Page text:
An emerging form of medicine is gaining popularity among consumers looking for more personalized, quality healthcare. But this type of innovative healthcare is actually a throwback to the olden days when physicians made house calls to examine patients.

As recently as the 1950s, 40 percent of all physician-patient encounters were in homes. Fast forward to present day and concierge or boutique medical care may invoke images of the super wealthy paying six-figure retainer fees for round-the-clock access to pricey doctors.

But concierge medical care encompasses a range of services and according to Concierge Medicine Today, 60 percent of concierge medical programs across the U.S. cost an individual less than $135 a month.

How Does Concierge Medicine Work?

The basic structure of concierge services involves paying a monthly or annual fee directly to the doctor that covers basic and preventive care in return for a range of healthcare options that include:

  • General appointments at either an office or your home
  • Annual physicals
  • Consultation for wellness and preventative care
  • More personalized attention — including guidance through seeing specialists, diagnostic testing and out-of-office procedures
  • 24-hour access
  • Doctor’s cell phone/email

According to MarketWatch, the majority of concierge doctors cap their practice at 500 to 600 patients, compared to 2,000-plus in a traditional practice. And because of limited enrollment, a concierge doctor is able to provide more attention and adapted care to their patients than they would in a traditional office practice.

As of 2012, there is an estimated 4,400 doctors practicing some form of concierge medicine in the United States.

Because this type of care does not have co-pays, deductibles, or co-insurance fees — it can actually save you money – depending on how often you visit a doctor. In some cases, office or in-home visits can be less expensive than in-network co-pays and include lab tests that may not be fully covered under insurance.

Over 80% of concierge doctors accept insurance in their practice and the financially savvy are finding ways to pair insurance with concierge care without overpaying by modifying their existing insurance.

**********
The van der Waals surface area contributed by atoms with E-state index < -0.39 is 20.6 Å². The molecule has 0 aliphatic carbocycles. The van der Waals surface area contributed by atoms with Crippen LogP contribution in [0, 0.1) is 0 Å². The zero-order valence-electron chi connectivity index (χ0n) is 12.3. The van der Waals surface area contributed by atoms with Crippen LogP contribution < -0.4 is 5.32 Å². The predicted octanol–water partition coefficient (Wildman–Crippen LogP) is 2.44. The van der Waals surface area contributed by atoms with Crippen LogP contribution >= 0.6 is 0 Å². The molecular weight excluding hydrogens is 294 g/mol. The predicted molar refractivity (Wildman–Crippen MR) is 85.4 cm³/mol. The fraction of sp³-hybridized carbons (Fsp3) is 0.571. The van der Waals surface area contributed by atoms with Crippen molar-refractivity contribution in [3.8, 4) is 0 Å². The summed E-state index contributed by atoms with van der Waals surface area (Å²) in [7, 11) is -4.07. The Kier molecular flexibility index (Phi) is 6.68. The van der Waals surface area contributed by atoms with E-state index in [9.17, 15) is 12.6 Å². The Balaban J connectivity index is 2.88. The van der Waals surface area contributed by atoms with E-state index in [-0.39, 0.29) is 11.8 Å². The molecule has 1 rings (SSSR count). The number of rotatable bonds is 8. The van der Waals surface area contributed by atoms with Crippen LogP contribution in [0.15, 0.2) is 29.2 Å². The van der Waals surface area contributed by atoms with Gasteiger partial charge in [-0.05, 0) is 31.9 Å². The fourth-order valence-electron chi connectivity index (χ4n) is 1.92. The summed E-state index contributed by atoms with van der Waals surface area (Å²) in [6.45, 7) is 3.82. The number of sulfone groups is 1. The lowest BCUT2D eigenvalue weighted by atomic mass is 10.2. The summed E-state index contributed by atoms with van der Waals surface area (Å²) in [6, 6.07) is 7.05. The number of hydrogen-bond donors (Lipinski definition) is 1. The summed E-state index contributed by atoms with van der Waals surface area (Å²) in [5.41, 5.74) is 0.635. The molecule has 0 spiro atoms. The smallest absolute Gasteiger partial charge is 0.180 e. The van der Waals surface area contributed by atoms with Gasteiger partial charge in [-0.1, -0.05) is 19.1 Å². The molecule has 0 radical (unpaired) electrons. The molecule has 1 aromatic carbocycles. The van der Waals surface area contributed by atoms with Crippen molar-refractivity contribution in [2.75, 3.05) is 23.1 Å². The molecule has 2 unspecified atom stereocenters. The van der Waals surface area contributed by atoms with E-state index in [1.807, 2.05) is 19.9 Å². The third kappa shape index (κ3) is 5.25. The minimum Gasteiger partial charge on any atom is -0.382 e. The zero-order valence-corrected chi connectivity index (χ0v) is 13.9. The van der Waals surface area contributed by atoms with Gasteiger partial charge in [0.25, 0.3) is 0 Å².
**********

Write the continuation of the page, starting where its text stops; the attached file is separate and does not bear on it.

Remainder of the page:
For example, by selecting a high deductible plan in return for lower premiums, a consumer can take the savings and open a tax-exempt health savings account (HSA). In return, the combined savings can be used to cover the cost of concierge care.

Is Concierge Care Right For You?

With the country’s aging baby boomer population expanding coupled with a decline in the quantity of medical professionals, the number of patients in each practice has exploded. High patient numbers is placing a huge demand on already taxed physician services.

Instead of being resigned to a mere 10-15 minutes at a regular office visit, boomers are paying a little extra out of their pockets — the equivalent of a latte-a-day when you break down the monthly and annual costs — for more time, attention and choice in their overall health care.

Patients of concierge care report higher levels of satisfaction due to better service and health management. While physicians says their satisfaction comes from the extra time spent listening to their patients and providing long-term solutions instead of short-term fixes.

Before you sign up for concierge care, AARP recommends thoughtful consideration on the following:

Overall health:

If you’re relatively young and healthy, have no chronic conditions such as diabetes or heart disease, concierge medicine may not be worth the cost.

Evaluate your current medical care:

Do you like your doctor and are appointments relatively easily to obtain? Does he/she spend enough time with you? If you answered “yes” to these questions there is probably no reason to change to a concierge practice and pay extra money.

Weigh cost/location:

Does the concierge doctor take insurance or Medicare or would it be an additional cost? Would that additional cost adversely affect your finances? Also, if there is not a concierge doctor convenient to your home, or willing to make house visits, it probably does not make sense.

To research concierge care and find a concierge doctor in your area, visit The American Academy of Private Physicians.

Do you think concierge medicine is the future of healthcare? Would you consider concierge care?